Fitness Nutrition

There is no wagon

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As we are nearing the end of January, I decided it would be a good idea to write an update about my New Year’s resolutions – or goals. I’ve been working hard to ensure the changes that I’m making are long term and sustainable. Life may throw us various curve balls and we may not be perfect in achieving such goals, but the focus for me is to be as consistent as I possibly can.

This month I’ve enrolled into my Uni course, completed most of my training, have spent some time coaching and have also been working on my nutrition.

The nutrition practices I have been working on with Georgie and the One on One nutrition crew have been – eating three to four times a day and secondly, learning to feel genuine physical hunger before each of those meals. On both counts, I have been able to be consistent on each habit most of the time. I haven’t worried about calories, macronutrients or the nature of each meal, though I have naturally gravitated towards whole food sources as they seem to give me the best bang for my hunger buck. This seems to fit nicely with all of the studies out there suggesting that eating a lot of processed foods can wreak havoc with your hunger/satiety signals.

What has shocked me the most is the “results” (I’ll put that in inverted commas because first and foremost I have aimed for psychological relief from feeling awful) – I’ve lost 6kg over the last two months. If I was a diet guru and wanting to sell you something, I would tell you that it has been “effortless” and that I’ve eaten “whatever I wanted, even cheesecake and Lindt balls”. On a completely physical level, this is true – however cementing a permanent mental shift in thinking has been much harder.

A few of my friends have noticed the loss and that started to pique the anxiety of “when are the wheels going to fall off the wagon?” thoughts. These thoughts are about a fear of loss of control. I have been able to counter this by deliberately choosing not to eat any foods that I associate with dieting, getting leaner etc and telling myself I need not panic because there is no wagon to actually fall off. Choosing to try different habits when it relates to food intake is all about practice – and when I view each day as an opportunity to practise new habits rather than another day to “try and hold on to my success streak”, everything seems to be much easier – both psychologically and physically.

Using the model of being hungry before each meal and eating to the point of satisfaction is really freeing because it gives us freedom to choose and actually eliminates food panic. Much of my food anxiety has developed from focusing on meals that I had considered to be “safe” i.e. wouldn’t impact on my weight/size. It has been a little scary to try new meals, but oh so worthwhile – it’s completely stomped on any feelings of deprivation I have ever had surrounding the decision about what to eat. Eating to satisfaction has also eliminated that horrible position where I used to think about food 24/7.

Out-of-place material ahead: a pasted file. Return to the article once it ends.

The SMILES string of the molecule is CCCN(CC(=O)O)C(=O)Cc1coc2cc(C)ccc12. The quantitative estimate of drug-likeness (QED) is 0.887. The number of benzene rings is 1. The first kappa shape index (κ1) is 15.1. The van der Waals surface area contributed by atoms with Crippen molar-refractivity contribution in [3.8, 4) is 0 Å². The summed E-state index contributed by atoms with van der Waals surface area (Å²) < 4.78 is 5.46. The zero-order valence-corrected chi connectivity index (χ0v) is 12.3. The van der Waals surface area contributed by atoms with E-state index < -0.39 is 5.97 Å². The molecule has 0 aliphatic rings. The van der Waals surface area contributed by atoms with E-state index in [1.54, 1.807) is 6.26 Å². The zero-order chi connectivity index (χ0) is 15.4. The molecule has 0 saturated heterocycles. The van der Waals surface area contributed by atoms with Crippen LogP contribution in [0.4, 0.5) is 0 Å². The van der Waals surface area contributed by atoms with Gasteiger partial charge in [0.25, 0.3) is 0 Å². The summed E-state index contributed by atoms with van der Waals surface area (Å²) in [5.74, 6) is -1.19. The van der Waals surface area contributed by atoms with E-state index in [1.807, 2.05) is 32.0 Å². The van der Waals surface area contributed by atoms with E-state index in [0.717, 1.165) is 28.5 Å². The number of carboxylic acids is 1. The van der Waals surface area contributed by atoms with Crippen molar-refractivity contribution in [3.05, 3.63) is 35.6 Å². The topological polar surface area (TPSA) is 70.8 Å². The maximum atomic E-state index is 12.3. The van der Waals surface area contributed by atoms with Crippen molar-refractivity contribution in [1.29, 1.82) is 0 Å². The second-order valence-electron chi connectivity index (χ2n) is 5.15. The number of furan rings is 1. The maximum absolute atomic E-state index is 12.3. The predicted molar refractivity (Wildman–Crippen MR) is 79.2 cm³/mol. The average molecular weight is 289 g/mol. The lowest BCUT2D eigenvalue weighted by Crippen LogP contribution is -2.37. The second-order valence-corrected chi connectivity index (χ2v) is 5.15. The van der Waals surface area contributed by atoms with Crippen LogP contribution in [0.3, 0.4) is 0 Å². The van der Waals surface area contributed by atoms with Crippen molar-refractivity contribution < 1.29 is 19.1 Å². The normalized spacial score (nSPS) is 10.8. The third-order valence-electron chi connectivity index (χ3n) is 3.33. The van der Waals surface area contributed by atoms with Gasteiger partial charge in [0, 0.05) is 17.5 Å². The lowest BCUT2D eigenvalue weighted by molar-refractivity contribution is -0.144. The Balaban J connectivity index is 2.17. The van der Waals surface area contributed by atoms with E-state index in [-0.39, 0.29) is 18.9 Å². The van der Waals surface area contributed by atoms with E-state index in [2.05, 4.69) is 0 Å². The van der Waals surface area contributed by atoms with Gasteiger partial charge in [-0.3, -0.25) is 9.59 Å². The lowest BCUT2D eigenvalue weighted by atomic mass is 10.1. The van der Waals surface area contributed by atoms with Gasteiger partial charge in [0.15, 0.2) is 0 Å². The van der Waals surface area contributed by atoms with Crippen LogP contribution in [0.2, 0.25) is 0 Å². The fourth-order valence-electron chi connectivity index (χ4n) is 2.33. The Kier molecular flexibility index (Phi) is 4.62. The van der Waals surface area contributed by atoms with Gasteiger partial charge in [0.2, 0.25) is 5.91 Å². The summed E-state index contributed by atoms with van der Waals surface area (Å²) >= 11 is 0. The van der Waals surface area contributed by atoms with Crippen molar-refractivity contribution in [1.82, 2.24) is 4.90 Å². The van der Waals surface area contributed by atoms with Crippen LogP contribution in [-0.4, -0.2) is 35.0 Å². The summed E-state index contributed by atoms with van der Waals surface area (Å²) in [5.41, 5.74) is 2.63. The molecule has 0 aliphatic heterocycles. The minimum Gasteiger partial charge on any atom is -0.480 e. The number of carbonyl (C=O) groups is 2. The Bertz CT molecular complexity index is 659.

It’s still early days in the process but I feel like I am making good headway!

Have you ever created odd food rules for yourself?

16 thoughts on “There is no wagon

  1. It is a great feeling when you realise there is no ‘wagon’ to fall off. Getting off the ‘diet’ merry go round and eating for life. If we love ourselves first then we gravitate towards better food choices.

    1. Hi Em, it’s been a bit more than that for me. It’s been learning to manage my mind – and when I’m in control of my thoughts, I feel like I become a lot more.. er likeable 🙂 and the weight loss is a good side effect of this.

  2. That’s fantastic Liz. It’s not just about weight loss – it’s more about managing your headspace and it sounds like you’re doing an exceptional job. The weight loss is the silver lining.

  3. I think we must be in a similar place with health and fitness. I’ve found it, in fact, necessary to focus on behaviours rather than results. The results ‘just happen’. The other thing I’ve stopped doing in the last 6 months or so is doing ‘challenges’. You know: ‘the 10 day reset’ and so on to get myself ‘back on track’. They don’t work. It’s better to settle into there being no ‘day 1’, it’s just every day doing my best. xx

    1. I agree. It’s about getting the behaviours right and letting the results fall where they may. Usually if the behaviours are solid, you don’t need to worry about getting results (whatever they are)

  4. Well done. I’m not sure it’s something I’ll ever achieve so I know how hard that can be! (And yes, I just ate half a batch of brownies today when I didn’t even really feel like them!) 🙁

    1. Hey Deb, for me it has been about reaching rock bottom mentally and now being prepared to do the work because I don’t want to live the rest of my life feeling like crap. The weight loss is the great side effect.

  5. Congratulations on taking control of the food rather than letting the food control you. Food is only a fuel, you are the master of it. Well done. And congrats on 6 kg.

  6. Great job! I’m focusing on similar actions and strategies, so it’s encouraging to know you’re having success with them – both on the weight loss front and the psychological one.

    My biggest saboteur is alcohol, so I’m (mostly) giving it the flick for now. I don’t need the extra calories, or the illogical reasoning around food that it creates. I’m looking forward to some routine and structure now that the holidays are over.

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